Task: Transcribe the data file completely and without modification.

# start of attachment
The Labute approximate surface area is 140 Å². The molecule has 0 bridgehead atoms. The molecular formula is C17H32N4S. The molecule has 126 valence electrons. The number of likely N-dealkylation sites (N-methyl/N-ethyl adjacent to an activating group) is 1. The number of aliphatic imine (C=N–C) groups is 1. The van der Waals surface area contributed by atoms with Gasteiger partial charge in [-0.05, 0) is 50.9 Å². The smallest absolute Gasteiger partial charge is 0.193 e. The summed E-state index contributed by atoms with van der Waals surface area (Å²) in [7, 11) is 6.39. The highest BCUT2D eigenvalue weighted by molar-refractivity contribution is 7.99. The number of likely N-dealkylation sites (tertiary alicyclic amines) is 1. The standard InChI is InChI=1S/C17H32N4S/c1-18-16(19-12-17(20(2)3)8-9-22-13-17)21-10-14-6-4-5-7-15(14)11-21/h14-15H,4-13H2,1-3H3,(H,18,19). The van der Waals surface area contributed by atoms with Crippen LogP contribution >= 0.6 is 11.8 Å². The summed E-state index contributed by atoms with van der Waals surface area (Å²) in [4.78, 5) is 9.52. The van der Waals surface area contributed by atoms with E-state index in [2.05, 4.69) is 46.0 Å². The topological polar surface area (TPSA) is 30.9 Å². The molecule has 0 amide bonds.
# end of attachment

The Labute approximate surface area is 140 Å². The molecule has 0 bridgehead atoms. The molecular formula is C17H32N4S. The molecule has 126 valence electrons. The number of likely N-dealkylation sites (N-methyl/N-ethyl adjacent to an activating group) is 1. The number of aliphatic imine (C=N–C) groups is 1. The van der Waals surface area contributed by atoms with Gasteiger partial charge in [-0.05, 0) is 50.9 Å². The smallest absolute Gasteiger partial charge is 0.193 e. The summed E-state index contributed by atoms with van der Waals surface area (Å²) in [7, 11) is 6.39. The highest BCUT2D eigenvalue weighted by molar-refractivity contribution is 7.99. The number of likely N-dealkylation sites (tertiary alicyclic amines) is 1. The standard InChI is InChI=1S/C17H32N4S/c1-18-16(19-12-17(20(2)3)8-9-22-13-17)21-10-14-6-4-5-7-15(14)11-21/h14-15H,4-13H2,1-3H3,(H,18,19). The van der Waals surface area contributed by atoms with Crippen LogP contribution >= 0.6 is 11.8 Å². The summed E-state index contributed by atoms with van der Waals surface area (Å²) in [4.78, 5) is 9.52. The van der Waals surface area contributed by atoms with E-state index in [2.05, 4.69) is 46.0 Å². The topological polar surface area (TPSA) is 30.9 Å². The molecule has 0 amide bonds.